The latest control effect made its appearance under the trade name “Pre-Act.” On some control applications, the addition of pre-act response made such a remarkable improvement that it appeared to be in embodiment of mythical “anticipatory” controllers. On other applications it appeared to be worse than useless. Only the difficulty of predicting the usefulness and adjustment of this response has kept it from being more widely used.


1It should not be assumed that such spikes are always undesirable. In processes characterized by long lag times, such a response may be quite helpful in overcoming that lag for the purpose of rapidly achieving new setpoint values. Slave (secondary) controllers in cascaded systems – where the controller receives its setpoint signal from the output of another (primary, or master) controller – may similarly benefit from derivative action calculated on error instead of just PV. As usual, the specific needs of the application dictate the ideal controller configuration.

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Comments (2)Add Comment
written by Scott Roberts, May 05, 2013
I would like to see basic "controller" web pages show how to implement D and I control with a capacitor and resistor, and even include hysteresis with 2 diodes. Without op amps. It's not practical except in the midst of a tight application like old TVs, but it's nice to show the simplest applications of theory. You can make then make mechanical and electronic circuit diagrams exactly the same, then show the parallel to the PID biology of a simplistic neuron model. P is for current state (reaction), I is for past state (memory), and D is future state (projection). Designing the PID is one level of intelligence, selecting what to measure and setting the goals is at a "higher" level, then changing the thing being controlled itself seems to be a higher level. Then changing if it even needs to be controlled is an even higher level. Not in a "FLOPS" type of intelligence, but some other vague sense.
Electrical and Mechanical Parallel
written by Scott Roberts, May 07, 2013
The best equations for mechanical and electrical parallels are based on treating meters like charges.


F=force, M=mass, v=velocity, k=spring force constant. So mass is the parallel of inductance. The ease of which a spring (electrostatic repulsion) is compressed (1/k) is the parallel of capacitance (electrostatic attraction).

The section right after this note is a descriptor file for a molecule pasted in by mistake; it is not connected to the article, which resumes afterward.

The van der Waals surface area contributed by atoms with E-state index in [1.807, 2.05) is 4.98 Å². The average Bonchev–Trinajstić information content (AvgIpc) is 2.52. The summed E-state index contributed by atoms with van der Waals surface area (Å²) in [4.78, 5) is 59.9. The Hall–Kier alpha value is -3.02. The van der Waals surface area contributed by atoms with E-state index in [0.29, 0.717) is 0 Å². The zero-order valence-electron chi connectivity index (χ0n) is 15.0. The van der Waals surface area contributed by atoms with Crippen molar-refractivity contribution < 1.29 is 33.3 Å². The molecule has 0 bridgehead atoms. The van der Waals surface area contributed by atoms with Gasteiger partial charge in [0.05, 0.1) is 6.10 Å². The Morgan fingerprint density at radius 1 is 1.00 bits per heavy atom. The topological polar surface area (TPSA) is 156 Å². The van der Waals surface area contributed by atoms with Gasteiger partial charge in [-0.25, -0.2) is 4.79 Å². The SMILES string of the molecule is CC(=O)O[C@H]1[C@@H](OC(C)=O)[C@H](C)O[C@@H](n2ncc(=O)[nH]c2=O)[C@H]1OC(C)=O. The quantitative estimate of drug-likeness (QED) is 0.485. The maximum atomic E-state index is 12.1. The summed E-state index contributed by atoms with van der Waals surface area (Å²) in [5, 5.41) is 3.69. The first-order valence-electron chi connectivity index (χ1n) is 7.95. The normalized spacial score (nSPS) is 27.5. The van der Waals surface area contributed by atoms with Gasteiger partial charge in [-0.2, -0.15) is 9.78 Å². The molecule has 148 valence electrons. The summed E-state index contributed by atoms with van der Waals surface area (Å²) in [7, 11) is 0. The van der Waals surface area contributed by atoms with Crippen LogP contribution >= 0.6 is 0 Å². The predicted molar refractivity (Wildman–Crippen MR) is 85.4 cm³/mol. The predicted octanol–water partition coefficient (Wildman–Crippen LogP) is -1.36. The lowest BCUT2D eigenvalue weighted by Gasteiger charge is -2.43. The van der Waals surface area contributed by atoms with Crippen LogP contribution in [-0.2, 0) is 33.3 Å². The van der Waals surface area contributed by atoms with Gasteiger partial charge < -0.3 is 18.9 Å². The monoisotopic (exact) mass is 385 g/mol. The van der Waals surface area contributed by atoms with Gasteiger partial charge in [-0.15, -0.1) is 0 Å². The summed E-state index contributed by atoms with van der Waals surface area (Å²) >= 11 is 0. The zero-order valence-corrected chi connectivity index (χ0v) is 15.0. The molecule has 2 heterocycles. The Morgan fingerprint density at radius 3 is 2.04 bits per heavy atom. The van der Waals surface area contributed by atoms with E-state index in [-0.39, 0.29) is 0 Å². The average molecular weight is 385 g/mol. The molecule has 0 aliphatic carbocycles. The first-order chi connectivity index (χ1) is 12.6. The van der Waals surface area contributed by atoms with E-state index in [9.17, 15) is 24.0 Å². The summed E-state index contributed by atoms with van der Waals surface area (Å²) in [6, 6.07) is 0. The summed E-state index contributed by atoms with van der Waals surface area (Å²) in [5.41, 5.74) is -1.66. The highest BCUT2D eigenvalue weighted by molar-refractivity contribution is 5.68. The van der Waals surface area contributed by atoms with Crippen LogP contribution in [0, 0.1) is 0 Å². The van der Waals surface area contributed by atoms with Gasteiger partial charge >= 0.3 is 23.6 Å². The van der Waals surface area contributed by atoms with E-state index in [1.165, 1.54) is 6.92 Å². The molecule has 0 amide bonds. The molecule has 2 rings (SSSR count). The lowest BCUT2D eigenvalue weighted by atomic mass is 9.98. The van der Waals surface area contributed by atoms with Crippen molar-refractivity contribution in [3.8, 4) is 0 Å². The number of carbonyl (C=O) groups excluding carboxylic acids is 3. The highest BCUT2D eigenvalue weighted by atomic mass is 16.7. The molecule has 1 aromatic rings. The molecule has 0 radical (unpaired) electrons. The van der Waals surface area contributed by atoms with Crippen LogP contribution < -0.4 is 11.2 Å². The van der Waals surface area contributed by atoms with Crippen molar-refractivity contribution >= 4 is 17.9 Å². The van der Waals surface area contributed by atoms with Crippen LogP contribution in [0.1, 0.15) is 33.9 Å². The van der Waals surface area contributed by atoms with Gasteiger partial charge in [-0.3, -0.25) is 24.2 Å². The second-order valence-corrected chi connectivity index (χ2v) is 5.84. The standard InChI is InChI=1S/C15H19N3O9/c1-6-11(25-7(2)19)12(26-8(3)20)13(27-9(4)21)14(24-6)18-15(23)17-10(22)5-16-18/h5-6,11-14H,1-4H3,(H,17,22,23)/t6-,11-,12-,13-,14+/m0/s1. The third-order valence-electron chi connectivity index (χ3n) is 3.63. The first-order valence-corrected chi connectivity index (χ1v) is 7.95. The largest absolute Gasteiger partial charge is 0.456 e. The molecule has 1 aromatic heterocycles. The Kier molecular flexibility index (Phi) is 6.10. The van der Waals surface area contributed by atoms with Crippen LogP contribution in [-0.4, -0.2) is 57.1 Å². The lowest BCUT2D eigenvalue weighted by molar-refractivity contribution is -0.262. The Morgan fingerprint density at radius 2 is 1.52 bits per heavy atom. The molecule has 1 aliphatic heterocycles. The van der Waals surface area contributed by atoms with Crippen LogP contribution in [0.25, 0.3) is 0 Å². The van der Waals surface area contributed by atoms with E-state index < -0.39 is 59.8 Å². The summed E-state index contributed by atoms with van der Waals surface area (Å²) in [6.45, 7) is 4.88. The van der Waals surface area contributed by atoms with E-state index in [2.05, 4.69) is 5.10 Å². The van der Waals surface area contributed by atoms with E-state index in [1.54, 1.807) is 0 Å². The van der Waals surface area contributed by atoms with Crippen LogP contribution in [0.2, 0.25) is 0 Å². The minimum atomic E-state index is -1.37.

To be predictive one therefore would measure the acceleration of charges (dI/dt) into an inductor. In the mechanical system you look at the acceleration of meters (dv/dt) "into a mass". My wording is backwards from traditional of "accelerating a mass" ("into meters" which are implied in the word "acceleration"). In that case I would say we are accelerating the inductor into charges to keep the parallel perfect.

To look at the past (reflective) you look at the acceleration of charges into a capacitor or the acceleration of meters into a spring.

Capacitors are a structure that determine how and how many OPPOSITE charges ATTRACT over a DISTANCE, increased as 1 dimension of the parallel plate structure gets SMALLER. The other two dimensions can get larger to increase C, for a given charge density.

Conversely, springs are a structure that determine how and how many SAME charges REPULSE over a distance. 1/k is increased by 1 dimension getting LONGER, and decreased by the other 2 dimensions for a given charge density.

Inductors are a structure for determining how and how many SAME charges RESIST over a TIME. As any of the 3 dimensions of the structure increases, inductance increases for a given charge density (not trivial to figure like a capacitor). Therefore, moving blindly ahead, a model of "mass" is: "A structure for determining how and how many OPPOSITE charges ATTRACT over a TIME, which increases with a decrease in any of the 3 dimensions of the structure, for a given charge density."